You could say it's a bit sexist, but not in the 'relegated to sidekick' kind of way. You look at The Last of Us, Bioshock: Infinite, and The Walking Dead, and the recurring theme beyond the 'father' one is that they all feature young girl companions. I doubt you can name me a similar game where it's a 30-something male protagonist accompanied by a teenaged boy. This is most likely because the developers knew their target demographic is guys, and that guys would find it easier to strike up an emotional bond with a girl companion then with a boy. Ellie herself feels specifically written to be as inoffensive to male audiences as possible. Like one of the guys, but not one of the guys.

SlumlordThanatos:
If you ask me, Ellie pretty much is the protagonist; the whole story revolves around her. This is especially true if you played Left Behind; you never get to play as Joel through the entire side story, and Ellie is the only one to get any character development in the DLC.

I'd disagree.

Joel is very much the protagonist in the main story. Ellie is... I guess you could call her the catalyst character; She's the one who brings about a change within the protagonist, and forces that change to snowball. But you never really get to peak inside her head the way you do with Joel. Not even really in the DLC apart from one single moment.

Male lead, female non-human lead or vice versa. A dragon or robot or whatever.
I don't think anybody expected a romantic subplot in drakengard or system shock no matter how much shodan wants you to pant and sweat in her corridors and from what I've seen in my limited exposure to halo games, master chief never got it on with cortana and nobody expected that to happen.

Could also be a kid male lead and female adult sidekick.
I doubt the expectation of a romantic subplot between, say, steven and garnet in steven universe ever came to anyones mind.

Any wedge between them that cements that no, they can't and won't bonk so let's just move on will do.
Being kids, relatives, different species, whatever.

Only sketchy male character I can think of along those lines would be the one from Bioshock. Can't remember his name, but Would You Kindly ignore that >.>

They could try to pull off an ex-wife at some point, but that entails respect for the maturity of their audience. Maybe in a few years, once the dad-devs start going through their divorces.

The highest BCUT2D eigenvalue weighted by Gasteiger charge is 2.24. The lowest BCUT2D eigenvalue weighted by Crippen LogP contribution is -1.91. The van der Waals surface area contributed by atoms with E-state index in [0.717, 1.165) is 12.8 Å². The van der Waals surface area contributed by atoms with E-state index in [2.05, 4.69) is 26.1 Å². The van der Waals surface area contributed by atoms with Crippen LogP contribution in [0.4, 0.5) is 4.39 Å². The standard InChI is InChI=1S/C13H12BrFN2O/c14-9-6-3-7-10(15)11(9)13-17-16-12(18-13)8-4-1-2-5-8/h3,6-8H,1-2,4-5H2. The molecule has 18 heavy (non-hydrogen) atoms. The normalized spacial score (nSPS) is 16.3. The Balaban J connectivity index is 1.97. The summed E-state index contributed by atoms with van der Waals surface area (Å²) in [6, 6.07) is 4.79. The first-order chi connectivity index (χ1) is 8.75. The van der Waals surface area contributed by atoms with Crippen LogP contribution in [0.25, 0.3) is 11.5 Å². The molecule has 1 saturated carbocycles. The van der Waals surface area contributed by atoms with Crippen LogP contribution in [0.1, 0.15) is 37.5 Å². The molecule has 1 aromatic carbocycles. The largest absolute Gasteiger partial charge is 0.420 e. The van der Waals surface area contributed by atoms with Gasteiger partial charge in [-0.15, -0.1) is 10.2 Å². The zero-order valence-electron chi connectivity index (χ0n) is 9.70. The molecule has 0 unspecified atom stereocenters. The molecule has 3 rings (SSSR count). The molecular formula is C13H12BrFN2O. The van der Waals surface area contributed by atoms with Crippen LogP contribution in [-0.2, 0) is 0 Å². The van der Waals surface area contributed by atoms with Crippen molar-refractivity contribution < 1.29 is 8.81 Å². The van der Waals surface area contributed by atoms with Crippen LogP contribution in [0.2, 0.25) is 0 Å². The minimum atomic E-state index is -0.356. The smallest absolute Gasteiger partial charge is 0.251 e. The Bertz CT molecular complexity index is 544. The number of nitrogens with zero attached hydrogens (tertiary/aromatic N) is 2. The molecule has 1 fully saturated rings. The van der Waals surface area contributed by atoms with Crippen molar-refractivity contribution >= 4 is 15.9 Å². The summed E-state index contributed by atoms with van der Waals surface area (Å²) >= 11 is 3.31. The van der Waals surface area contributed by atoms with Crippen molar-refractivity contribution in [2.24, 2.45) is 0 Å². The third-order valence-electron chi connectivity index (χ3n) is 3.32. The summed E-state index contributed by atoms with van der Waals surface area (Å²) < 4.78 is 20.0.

Wasnt Dredd kind of filling a dad role? He was more experienced and was evaluating Anderson, helping her stay in control of the situation.

Mentor maybe, but not really 'Dad'. That implies a level of emotional investment and care that Dredd doesn't (and shouldn't) display at any point during the film. If a father's daughter gets gunned down, that's a lifer changing trauma. Whereas Anderson going down would've been a bummer, but Dredd would've just told the chief Judge 'told you she wasn't up to it', then gone back to work.

You can't tell the player how to feel; Only good story-telling is going to lead to an actual emotional response from the player. A side-kick though can be written to feel whatever the story needs and if handled competently will help convey the situation to the player.

Related: there is a perception that men should be more stoic with their emotions so it's easier to convey those emotions if the side-kick is a female character. Conversely it's easier to write a male lead for that exact same reason (the less actual character the character has the easier it is for the player to imagine themselves in their position)

And sometimes you don't want your boring male protagonist to bump uglies with the emotional ball of exposition that is your side-kick.

Stereotypes lead to tropes, and tropes lead to stereotypes. What came first, the stereotypes or the tropes?

It sounds like the key here is to leave no room for the viewers to suspect that there's a hidden lust lurking within both of them.

I suppose you could have one be the other's gay friend and have them both compete for the same love interest.

Also, while I'd never recommend this, create two characters who are so bland and unconvincing that the audience cannot see them as people no matter how hard they try, thus killing any sense that feelings exist beneath their exteriors.

Blur effects in games suck! They're just an unnecessary gimmick to make games more movie-like; but they end up getting in the way of the gameplay, while wasting GPU in the process.

OT: Brother & sister. No matter how much they care for each other, people usually doesn't expect romance between them.

Casual Shinji:
Ellie herself feels specifically written to be as inoffensive to male audiences as possible. Like one of the guys, but not one of the guys.